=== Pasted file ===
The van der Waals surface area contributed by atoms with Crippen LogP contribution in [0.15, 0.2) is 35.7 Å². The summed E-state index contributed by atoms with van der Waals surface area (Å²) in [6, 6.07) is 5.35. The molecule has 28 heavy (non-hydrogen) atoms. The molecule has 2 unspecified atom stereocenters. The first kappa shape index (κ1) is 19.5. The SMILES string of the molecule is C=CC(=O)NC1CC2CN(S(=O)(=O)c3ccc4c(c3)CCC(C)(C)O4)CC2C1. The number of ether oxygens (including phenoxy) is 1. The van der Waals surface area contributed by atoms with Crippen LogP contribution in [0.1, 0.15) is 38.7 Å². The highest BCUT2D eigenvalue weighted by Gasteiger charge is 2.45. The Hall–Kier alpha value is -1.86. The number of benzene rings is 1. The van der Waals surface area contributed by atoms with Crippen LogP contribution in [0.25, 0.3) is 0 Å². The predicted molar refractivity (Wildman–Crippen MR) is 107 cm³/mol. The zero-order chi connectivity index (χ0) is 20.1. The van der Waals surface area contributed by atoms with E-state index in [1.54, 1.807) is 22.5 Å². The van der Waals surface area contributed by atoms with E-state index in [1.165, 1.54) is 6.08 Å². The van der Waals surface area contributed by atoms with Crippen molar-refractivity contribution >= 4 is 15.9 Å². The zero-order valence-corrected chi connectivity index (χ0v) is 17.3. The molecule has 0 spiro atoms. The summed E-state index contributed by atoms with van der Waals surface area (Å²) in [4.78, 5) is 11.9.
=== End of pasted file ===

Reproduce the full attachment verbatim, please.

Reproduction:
The van der Waals surface area contributed by atoms with Crippen LogP contribution in [0.15, 0.2) is 35.7 Å². The summed E-state index contributed by atoms with van der Waals surface area (Å²) in [6, 6.07) is 5.35. The molecule has 28 heavy (non-hydrogen) atoms. The molecule has 2 unspecified atom stereocenters. The first kappa shape index (κ1) is 19.5. The SMILES string of the molecule is C=CC(=O)NC1CC2CN(S(=O)(=O)c3ccc4c(c3)CCC(C)(C)O4)CC2C1. The number of ether oxygens (including phenoxy) is 1. The van der Waals surface area contributed by atoms with Crippen LogP contribution in [0.1, 0.15) is 38.7 Å². The highest BCUT2D eigenvalue weighted by Gasteiger charge is 2.45. The Hall–Kier alpha value is -1.86. The number of benzene rings is 1. The van der Waals surface area contributed by atoms with Crippen LogP contribution in [0.25, 0.3) is 0 Å². The predicted molar refractivity (Wildman–Crippen MR) is 107 cm³/mol. The zero-order chi connectivity index (χ0) is 20.1. The van der Waals surface area contributed by atoms with E-state index in [1.54, 1.807) is 22.5 Å². The van der Waals surface area contributed by atoms with E-state index in [1.165, 1.54) is 6.08 Å². The van der Waals surface area contributed by atoms with Crippen molar-refractivity contribution >= 4 is 15.9 Å². The zero-order valence-corrected chi connectivity index (χ0v) is 17.3. The molecule has 0 spiro atoms. The summed E-state index contributed by atoms with van der Waals surface area (Å²) in [4.78, 5) is 11.9.